Interview techniques for the Cardiac Examination

The interview is designed to be a fact gathering session for the health profession. It is not designed to elicit fear or anxiety so we are trained to help relax and subconsciously give us great information in order to help. There are specific things we need to know in order to help diagnose and ultimately treat your condition. When we start the process we know nothing except that you want help. That is the basis of seeking our help and we know that, however we don’t know the details and the process is designed to elicit those answers. Typically it should be about 15 minutes to 30 minutes.

As we sit to talk and ask questions there is a lot of anxiety and negative thoughts that must be broken down. The biggest reason for that anxiety initially is the fact that we are all strangers and there is no trust yet. In order for what we call a therapeutic exchange to take place, trust has to be established. Trust has to be in place pretty much with in the first few minutes and once the trust has started we can move to the next stage.

It may seem natural to talk and exchange ideas, however the ability to understand what is said is communication. True communication is not natural and must be approached scientifically. The process is broken down into 4 phases. Firstly the introduction is quite simply the opening phase and starts the trust process.

Secondly, the next step is the working phase where specific open ended questions or closed ended questions are asked to help elicit answers. Open ended questions are used to gather narrative type answers and the use of silence is necessary to help the patient think about answers. Closed ended questions are used to obtain specific answers and help move it along.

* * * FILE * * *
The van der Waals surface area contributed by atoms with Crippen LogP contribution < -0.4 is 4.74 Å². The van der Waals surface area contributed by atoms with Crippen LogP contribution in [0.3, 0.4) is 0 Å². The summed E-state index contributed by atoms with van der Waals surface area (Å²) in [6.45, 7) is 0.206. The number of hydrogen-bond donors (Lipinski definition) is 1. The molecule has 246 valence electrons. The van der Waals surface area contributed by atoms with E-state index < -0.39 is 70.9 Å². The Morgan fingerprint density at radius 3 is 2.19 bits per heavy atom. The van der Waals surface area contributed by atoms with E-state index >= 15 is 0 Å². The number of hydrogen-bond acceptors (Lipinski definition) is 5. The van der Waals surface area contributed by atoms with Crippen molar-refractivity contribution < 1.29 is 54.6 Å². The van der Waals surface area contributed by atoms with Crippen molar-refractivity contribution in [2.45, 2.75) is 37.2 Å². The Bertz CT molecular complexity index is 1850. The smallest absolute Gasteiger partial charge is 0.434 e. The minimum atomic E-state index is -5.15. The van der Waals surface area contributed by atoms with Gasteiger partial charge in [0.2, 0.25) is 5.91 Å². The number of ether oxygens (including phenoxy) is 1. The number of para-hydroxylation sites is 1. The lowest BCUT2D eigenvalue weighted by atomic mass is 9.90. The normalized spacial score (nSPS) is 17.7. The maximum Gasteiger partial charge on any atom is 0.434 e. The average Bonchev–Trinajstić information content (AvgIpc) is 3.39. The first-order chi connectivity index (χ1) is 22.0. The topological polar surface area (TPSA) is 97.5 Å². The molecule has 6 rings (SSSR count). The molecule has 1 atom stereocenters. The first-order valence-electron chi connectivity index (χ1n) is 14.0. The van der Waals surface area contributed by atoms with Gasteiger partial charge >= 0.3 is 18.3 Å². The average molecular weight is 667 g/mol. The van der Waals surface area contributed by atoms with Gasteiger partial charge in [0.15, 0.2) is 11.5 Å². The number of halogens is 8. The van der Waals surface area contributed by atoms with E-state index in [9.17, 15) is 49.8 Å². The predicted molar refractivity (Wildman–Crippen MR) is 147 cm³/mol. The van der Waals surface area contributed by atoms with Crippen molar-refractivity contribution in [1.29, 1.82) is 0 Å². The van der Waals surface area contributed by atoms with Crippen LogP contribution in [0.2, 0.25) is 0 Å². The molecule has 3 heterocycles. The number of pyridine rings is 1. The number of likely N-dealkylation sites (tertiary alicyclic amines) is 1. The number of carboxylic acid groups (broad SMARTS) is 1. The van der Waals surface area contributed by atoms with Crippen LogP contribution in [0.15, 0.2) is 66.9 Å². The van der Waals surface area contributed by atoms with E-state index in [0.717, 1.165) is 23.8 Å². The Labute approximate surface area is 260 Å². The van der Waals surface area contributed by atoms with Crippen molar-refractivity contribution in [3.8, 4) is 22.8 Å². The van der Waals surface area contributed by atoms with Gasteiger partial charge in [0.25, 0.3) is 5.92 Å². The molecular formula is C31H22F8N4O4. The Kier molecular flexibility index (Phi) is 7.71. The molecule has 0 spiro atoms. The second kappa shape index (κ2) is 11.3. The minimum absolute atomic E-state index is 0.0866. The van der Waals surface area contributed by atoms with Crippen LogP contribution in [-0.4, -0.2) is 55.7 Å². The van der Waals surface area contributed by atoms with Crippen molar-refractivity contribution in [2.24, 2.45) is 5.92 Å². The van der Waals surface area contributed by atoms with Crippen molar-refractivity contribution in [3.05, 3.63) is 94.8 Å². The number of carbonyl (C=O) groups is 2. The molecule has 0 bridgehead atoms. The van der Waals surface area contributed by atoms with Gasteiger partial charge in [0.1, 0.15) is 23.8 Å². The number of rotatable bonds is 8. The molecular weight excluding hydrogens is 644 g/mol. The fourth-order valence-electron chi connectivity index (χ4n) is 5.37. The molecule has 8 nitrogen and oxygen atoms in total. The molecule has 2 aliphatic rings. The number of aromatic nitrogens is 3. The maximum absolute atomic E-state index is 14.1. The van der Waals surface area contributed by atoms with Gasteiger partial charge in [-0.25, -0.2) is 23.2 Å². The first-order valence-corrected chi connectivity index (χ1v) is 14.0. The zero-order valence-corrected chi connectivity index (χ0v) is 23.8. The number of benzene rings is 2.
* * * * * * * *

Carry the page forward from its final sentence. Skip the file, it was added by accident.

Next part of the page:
Thirdly, another tool to elicit information is the non-verbal cues that people give. Learning to identify non-verbal cues and then use them as information takes skill and a lot of patience. Once the health professional has that skill then it moves along faster needing less verbal information and ultimately saves time. Which is critical in the emergency setting.

Lastly, the process is concluded. Then the health professional moves to the physical examination and documents the whole process. Typically, it is bad form to fill out forms while asking questions during the interview. It is saved until the end and that allows true communication to occur and with that comes greater understanding.

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